Premier Foods, the company behind brands such as Branston Pickle and Angel Delight, took the shine off one of its most successful years yesterday, by warning that rising costs and the recent spell of warm weather would pare back its profits for the second half.
Publishing a trading statement yesterday morning, the company said the recent mild weather, which continued well into December, had meant Christmas trading had begun much later than usual. Meanwhile, the company said it had also been suffering from the pressures of rising costs.
Shares in the company fell as much as 6.5 per cent in early trading, recovering slightly to close down 16.75p at 300p, their biggest ever one-day fall.
The past year has been one of Premier's most successful, with the company snapping up Campbell's Soups and RHM, which owns brands such as Hovis and Mr Kipling cakes.
Robert Schofield, the group's chief executive, said the company was still on track to complete the integration of Campbell's during the first quarter of next year, and also hoped to complete the RHM deal early in the new year.
He added that while the company still expected to deliver like-for-like sales growth in line with forecasts, overall trading was likely to be at the bottom end of expectations.
"The warmer weather, which extended through to early December, has meant that Christmas trading has commenced later than expected, and the out-turn for the year is dependent on trading in the final two weeks of the year," he said. "As indicated at the time of the interims, we have continued to see cost pressures over the second half of the year, which we do not expect to be fully offset until the early part of 2007. These pressures, coupled with the effect on volumes of the exceptional period of warm weather which has continued into December, means that we anticipate that trading for the year will be at the lower end of our expectations while still delivering like-for-like trading and branded sales growth."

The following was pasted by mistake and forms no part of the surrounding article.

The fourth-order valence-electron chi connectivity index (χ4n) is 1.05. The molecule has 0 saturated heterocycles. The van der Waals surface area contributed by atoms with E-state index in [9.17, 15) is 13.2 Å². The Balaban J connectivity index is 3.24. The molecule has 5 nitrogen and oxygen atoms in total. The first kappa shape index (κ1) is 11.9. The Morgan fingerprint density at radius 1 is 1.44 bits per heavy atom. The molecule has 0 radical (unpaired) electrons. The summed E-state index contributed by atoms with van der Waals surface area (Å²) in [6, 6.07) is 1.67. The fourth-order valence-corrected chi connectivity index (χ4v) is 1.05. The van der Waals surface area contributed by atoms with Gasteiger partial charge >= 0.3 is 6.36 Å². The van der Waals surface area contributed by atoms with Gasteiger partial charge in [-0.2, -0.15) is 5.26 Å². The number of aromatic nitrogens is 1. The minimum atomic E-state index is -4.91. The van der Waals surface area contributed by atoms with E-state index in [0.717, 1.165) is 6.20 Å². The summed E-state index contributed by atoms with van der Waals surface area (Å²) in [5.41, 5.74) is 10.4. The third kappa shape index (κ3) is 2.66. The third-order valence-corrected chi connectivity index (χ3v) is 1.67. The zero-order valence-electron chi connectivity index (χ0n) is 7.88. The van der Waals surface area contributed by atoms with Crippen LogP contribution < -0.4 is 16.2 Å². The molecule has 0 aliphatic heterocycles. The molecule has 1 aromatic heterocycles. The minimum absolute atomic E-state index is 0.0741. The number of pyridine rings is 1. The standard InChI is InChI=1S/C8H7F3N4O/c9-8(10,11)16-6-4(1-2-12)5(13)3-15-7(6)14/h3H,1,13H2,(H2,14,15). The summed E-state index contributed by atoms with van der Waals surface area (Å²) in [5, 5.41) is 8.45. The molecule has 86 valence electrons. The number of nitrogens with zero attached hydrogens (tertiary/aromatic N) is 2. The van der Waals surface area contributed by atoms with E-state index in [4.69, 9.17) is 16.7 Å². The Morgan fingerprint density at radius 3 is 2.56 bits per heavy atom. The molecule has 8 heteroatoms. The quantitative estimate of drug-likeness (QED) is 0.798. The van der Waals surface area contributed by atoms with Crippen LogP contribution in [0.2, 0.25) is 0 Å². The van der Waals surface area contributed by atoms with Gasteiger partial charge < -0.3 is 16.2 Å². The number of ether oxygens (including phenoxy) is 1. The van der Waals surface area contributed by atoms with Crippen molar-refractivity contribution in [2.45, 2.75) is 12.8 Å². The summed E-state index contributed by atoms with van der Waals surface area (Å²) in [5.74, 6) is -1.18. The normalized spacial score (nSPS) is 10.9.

Mr Schofield said that sales in its convenience foods, pickles, sauces and meat-free division were set to be "significantly ahead" of last year due to the Campbell's acquisition and strong sales from its Quorn and Cauldron Foods ranges. Sales from the Campbell's deal are expected to add £100m to group revenues this year.
In the company's spreads, desserts and beverages division, the group said growth was being driven by its Ambrosia snacking range and Hartley's jams. However, it said total sales for this division would be less than 2005 after Cadbury's took back Premier's licence to make and distribute its cocoa-based drink products.
The company also said that its fresh produce division was not expected to deliver any profits growth in the second half, due to the particularly hot summer, which took its toll on the potato harvest across Europe.
In a recent straw poll of consumer goods analysts, Mr Schofield was nominated as a candidate for businessman of the year. However, analysts conceded that yesterday's profits warning had taken the shine off Premier's progress.
Graham Jones, an analyst at Panmure Securities, cut his 2006 earnings per share forecast by 5 per cent on the back of the news, but left his 2007 forecast unchanged. "This trading statement takes the gloss off what has been an excellent year of progress," he said.
RHM's shares also fell on the back of the poor trading statement, closing down almost 4 per cent at 380p. Premier's cash and shares bid for the company values the shares at 352.45p.Reuse content